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Discussion Starter #1
Hello all. I’ve posted this to another board as well, but it seems like this one is just as active, so...I figure it can’t hurt to take as much advice as possible.

About me: I’m a small engine repair guy. Not too many months ago my wife became seriously ill. My side gig is as a musician, and she was no longer able to play. We were a duet act...so I started looking for something to do. Being busy is good for you. In my hoard I had a ‘73 CL350 that I kept coming back to. I can repair an engine, but to be honest I don’t do much aesthetic work, or restoral. Never too late to do something new. Most of the things that I work on are purpose-driven machines, with the occasional four wheeler suspension repair or carb tune-up on a motorcycle. Still. I wanted to fix that bike, and just before one of her hospitalizations I told her we would most definitely ride this thing.

The bike: It was originally partly in a box. I should have thought to take pictures of it, but I wasn’t sure where I was going with it at the time. The carbs were off and packed with an amazing amount of carbon residue. It had one cracked cooling fin and one bent. The originally forks were bent badly, and the factory battery and airbox were zip-tied to the frame. The gas tank had a half-inch of sludge in the bottom and the petcock had actually dissolved. No spark, no fuel, no air. The seat was a glob of mildewed foam with the brackets rusted and bent. The headlight bulb was cracked open and the wiring just...destroyed. It last ran in 89 and was backed over by a bad driver at some point.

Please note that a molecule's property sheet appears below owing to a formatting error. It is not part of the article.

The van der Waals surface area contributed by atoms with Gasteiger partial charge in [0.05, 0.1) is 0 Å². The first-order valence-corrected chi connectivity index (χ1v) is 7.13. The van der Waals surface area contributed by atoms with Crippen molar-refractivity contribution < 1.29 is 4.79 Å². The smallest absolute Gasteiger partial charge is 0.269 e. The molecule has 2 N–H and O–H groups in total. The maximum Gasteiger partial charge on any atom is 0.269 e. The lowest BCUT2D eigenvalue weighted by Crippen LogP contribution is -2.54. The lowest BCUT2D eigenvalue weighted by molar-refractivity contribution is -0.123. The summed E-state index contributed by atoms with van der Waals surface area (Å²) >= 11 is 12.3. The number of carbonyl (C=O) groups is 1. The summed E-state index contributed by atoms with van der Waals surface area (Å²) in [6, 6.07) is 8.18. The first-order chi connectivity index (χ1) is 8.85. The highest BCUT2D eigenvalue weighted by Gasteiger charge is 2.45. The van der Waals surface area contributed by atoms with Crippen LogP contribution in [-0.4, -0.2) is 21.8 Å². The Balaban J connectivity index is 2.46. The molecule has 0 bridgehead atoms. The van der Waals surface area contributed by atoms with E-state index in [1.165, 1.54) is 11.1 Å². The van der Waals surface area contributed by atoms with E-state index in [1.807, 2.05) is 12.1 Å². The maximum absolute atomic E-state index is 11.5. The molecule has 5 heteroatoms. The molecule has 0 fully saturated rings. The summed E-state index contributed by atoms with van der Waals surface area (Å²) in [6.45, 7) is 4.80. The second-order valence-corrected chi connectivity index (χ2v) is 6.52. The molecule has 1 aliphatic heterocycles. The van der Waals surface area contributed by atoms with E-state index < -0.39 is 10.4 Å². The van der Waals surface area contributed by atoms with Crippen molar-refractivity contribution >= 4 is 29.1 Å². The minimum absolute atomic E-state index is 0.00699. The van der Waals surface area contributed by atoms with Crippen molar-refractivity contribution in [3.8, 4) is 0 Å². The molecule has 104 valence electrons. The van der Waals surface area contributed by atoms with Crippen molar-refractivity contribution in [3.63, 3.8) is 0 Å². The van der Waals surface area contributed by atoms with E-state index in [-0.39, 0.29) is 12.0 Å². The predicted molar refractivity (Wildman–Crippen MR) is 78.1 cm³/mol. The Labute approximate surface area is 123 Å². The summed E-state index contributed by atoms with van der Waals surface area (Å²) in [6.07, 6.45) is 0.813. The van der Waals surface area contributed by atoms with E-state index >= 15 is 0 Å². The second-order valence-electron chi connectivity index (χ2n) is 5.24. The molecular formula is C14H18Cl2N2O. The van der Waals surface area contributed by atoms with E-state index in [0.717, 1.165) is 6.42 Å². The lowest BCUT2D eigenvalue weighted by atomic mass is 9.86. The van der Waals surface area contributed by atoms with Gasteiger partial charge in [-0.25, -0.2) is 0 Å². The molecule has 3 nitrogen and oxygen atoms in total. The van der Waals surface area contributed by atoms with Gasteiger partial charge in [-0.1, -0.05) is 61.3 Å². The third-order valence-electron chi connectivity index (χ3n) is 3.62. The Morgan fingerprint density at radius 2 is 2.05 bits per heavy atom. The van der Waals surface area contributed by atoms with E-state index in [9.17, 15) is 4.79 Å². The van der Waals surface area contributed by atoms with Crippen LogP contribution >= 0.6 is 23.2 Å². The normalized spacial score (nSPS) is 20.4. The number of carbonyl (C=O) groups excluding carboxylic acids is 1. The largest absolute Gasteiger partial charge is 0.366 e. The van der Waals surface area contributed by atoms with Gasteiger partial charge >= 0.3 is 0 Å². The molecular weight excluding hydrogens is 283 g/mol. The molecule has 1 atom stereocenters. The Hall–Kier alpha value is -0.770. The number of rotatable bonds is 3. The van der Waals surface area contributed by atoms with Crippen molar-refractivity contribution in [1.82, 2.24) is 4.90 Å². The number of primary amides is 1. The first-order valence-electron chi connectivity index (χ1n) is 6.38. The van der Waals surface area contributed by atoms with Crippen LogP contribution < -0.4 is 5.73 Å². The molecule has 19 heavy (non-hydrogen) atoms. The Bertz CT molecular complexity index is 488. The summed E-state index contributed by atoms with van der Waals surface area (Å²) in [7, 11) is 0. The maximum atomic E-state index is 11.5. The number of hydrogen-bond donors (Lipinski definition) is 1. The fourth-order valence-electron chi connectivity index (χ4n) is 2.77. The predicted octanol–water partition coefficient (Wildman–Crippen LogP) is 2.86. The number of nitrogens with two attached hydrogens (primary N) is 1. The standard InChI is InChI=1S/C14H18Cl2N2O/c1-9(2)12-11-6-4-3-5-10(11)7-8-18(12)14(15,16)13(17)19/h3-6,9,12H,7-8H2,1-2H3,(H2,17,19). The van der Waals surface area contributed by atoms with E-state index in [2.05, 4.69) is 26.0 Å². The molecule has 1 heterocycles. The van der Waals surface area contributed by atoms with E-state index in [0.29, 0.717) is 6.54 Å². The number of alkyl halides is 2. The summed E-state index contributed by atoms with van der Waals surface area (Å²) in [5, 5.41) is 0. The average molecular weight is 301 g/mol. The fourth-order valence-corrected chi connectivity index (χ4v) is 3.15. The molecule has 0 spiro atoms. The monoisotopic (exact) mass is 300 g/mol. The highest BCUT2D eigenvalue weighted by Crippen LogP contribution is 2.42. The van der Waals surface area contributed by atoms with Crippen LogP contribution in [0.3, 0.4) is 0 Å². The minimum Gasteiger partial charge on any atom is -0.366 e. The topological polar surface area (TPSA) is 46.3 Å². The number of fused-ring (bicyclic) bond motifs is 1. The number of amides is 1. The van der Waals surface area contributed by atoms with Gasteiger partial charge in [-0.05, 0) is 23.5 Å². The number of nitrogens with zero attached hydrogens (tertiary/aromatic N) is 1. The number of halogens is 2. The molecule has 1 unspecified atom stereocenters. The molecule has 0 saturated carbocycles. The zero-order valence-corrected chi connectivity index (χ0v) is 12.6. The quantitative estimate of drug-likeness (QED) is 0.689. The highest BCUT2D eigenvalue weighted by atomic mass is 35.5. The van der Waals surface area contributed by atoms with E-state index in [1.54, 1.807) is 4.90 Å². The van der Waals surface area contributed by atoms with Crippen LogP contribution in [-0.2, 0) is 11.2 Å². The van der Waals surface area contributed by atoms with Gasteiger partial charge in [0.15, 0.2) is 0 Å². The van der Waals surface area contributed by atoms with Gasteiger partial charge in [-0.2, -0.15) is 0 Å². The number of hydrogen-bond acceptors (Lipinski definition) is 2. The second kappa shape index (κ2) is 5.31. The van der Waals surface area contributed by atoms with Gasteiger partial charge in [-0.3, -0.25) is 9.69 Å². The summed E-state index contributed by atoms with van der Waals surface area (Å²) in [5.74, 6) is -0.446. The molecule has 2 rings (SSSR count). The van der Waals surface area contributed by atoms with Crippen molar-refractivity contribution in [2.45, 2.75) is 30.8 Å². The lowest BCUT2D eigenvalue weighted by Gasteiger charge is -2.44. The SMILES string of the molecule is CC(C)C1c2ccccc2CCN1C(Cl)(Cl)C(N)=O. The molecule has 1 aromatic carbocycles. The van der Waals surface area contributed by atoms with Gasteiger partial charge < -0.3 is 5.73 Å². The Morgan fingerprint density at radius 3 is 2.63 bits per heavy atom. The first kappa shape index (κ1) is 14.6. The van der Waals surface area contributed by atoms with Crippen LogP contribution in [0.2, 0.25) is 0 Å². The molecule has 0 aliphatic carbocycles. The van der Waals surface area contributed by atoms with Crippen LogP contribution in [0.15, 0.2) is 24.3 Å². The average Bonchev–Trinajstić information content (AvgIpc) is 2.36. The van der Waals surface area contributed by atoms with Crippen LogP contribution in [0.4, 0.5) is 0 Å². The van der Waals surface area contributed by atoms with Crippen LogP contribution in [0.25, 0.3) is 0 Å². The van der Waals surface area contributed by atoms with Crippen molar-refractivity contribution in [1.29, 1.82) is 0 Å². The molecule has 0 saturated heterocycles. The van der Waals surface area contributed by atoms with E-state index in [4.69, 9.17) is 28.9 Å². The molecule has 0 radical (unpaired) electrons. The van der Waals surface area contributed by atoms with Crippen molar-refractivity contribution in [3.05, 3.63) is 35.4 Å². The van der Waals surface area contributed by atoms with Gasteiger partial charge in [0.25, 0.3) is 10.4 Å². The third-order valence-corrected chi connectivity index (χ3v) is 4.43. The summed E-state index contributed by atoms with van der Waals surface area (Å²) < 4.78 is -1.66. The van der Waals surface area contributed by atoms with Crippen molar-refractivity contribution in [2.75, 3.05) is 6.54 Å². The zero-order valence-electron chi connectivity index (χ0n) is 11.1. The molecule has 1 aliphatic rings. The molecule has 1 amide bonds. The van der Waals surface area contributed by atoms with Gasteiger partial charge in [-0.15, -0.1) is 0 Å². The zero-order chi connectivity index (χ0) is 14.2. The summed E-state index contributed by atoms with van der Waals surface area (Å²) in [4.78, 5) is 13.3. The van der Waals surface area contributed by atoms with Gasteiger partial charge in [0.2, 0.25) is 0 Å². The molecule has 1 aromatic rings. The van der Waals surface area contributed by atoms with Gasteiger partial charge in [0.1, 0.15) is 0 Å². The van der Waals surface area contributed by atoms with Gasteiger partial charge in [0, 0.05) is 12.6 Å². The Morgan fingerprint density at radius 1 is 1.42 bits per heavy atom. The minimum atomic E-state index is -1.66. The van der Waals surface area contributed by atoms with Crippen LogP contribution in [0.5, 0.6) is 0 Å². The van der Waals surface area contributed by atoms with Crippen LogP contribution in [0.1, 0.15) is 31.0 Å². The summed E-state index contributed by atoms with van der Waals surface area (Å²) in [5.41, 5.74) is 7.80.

What I have done so far: rebuilt the transmission, picked up some used forks, replaced the points, wires, condenser, ignition coils, starter solenoid, fuel lines, front steering bearings, rebuilt the wiring harness, ignition switch, wrapped the exhaust and put in new gaskets, cleaned the oil filter, checked the valves, soaked the head for a bit in Marvel and crooned late 60’s studio pop to it. Maybe not that last part. I have played around with the application of different varieties of paints and posture for it, and I generally try to cover at least one item a day. I experimented with a GSXR front end and wound up not liking it and wiring-brushing rusty forks. Today I sealed the tank and hooked up the carbs.